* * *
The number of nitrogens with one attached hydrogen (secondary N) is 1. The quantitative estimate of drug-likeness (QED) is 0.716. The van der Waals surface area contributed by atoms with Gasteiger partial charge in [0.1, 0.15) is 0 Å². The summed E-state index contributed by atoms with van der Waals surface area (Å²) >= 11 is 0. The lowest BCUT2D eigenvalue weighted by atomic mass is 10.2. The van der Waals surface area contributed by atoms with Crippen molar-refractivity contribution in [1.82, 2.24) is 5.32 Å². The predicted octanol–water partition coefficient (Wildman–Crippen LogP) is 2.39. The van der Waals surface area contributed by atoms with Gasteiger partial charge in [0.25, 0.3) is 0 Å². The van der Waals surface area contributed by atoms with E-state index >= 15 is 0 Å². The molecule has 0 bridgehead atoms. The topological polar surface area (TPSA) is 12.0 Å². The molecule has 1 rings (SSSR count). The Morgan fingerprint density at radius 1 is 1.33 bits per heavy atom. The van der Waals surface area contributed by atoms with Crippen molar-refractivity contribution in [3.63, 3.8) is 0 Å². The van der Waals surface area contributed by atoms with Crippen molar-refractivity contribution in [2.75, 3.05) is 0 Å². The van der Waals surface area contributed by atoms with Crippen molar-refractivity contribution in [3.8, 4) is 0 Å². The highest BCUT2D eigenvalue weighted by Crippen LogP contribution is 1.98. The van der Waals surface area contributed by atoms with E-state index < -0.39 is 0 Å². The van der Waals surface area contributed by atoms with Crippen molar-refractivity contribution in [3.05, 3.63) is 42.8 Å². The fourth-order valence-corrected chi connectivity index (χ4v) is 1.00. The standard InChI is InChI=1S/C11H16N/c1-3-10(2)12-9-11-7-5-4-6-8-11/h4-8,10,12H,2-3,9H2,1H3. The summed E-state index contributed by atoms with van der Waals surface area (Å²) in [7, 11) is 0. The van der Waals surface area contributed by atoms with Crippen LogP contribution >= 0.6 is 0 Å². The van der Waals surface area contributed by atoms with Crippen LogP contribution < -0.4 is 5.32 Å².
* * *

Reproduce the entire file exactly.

The number of nitrogens with one attached hydrogen (secondary N) is 1. The quantitative estimate of drug-likeness (QED) is 0.716. The van der Waals surface area contributed by atoms with Gasteiger partial charge in [0.1, 0.15) is 0 Å². The summed E-state index contributed by atoms with van der Waals surface area (Å²) >= 11 is 0. The lowest BCUT2D eigenvalue weighted by atomic mass is 10.2. The van der Waals surface area contributed by atoms with Crippen molar-refractivity contribution in [1.82, 2.24) is 5.32 Å². The predicted octanol–water partition coefficient (Wildman–Crippen LogP) is 2.39. The van der Waals surface area contributed by atoms with Gasteiger partial charge in [0.25, 0.3) is 0 Å². The van der Waals surface area contributed by atoms with E-state index >= 15 is 0 Å². The molecule has 0 bridgehead atoms. The topological polar surface area (TPSA) is 12.0 Å². The molecule has 1 rings (SSSR count). The Morgan fingerprint density at radius 1 is 1.33 bits per heavy atom. The van der Waals surface area contributed by atoms with Crippen molar-refractivity contribution in [3.63, 3.8) is 0 Å². The van der Waals surface area contributed by atoms with Crippen molar-refractivity contribution in [2.75, 3.05) is 0 Å². The van der Waals surface area contributed by atoms with Crippen molar-refractivity contribution in [3.8, 4) is 0 Å². The highest BCUT2D eigenvalue weighted by Crippen LogP contribution is 1.98. The van der Waals surface area contributed by atoms with E-state index < -0.39 is 0 Å². The van der Waals surface area contributed by atoms with Crippen molar-refractivity contribution in [3.05, 3.63) is 42.8 Å². The fourth-order valence-corrected chi connectivity index (χ4v) is 1.00. The standard InChI is InChI=1S/C11H16N/c1-3-10(2)12-9-11-7-5-4-6-8-11/h4-8,10,12H,2-3,9H2,1H3. The summed E-state index contributed by atoms with van der Waals surface area (Å²) in [7, 11) is 0. The van der Waals surface area contributed by atoms with Crippen LogP contribution >= 0.6 is 0 Å². The van der Waals surface area contributed by atoms with Crippen LogP contribution < -0.4 is 5.32 Å².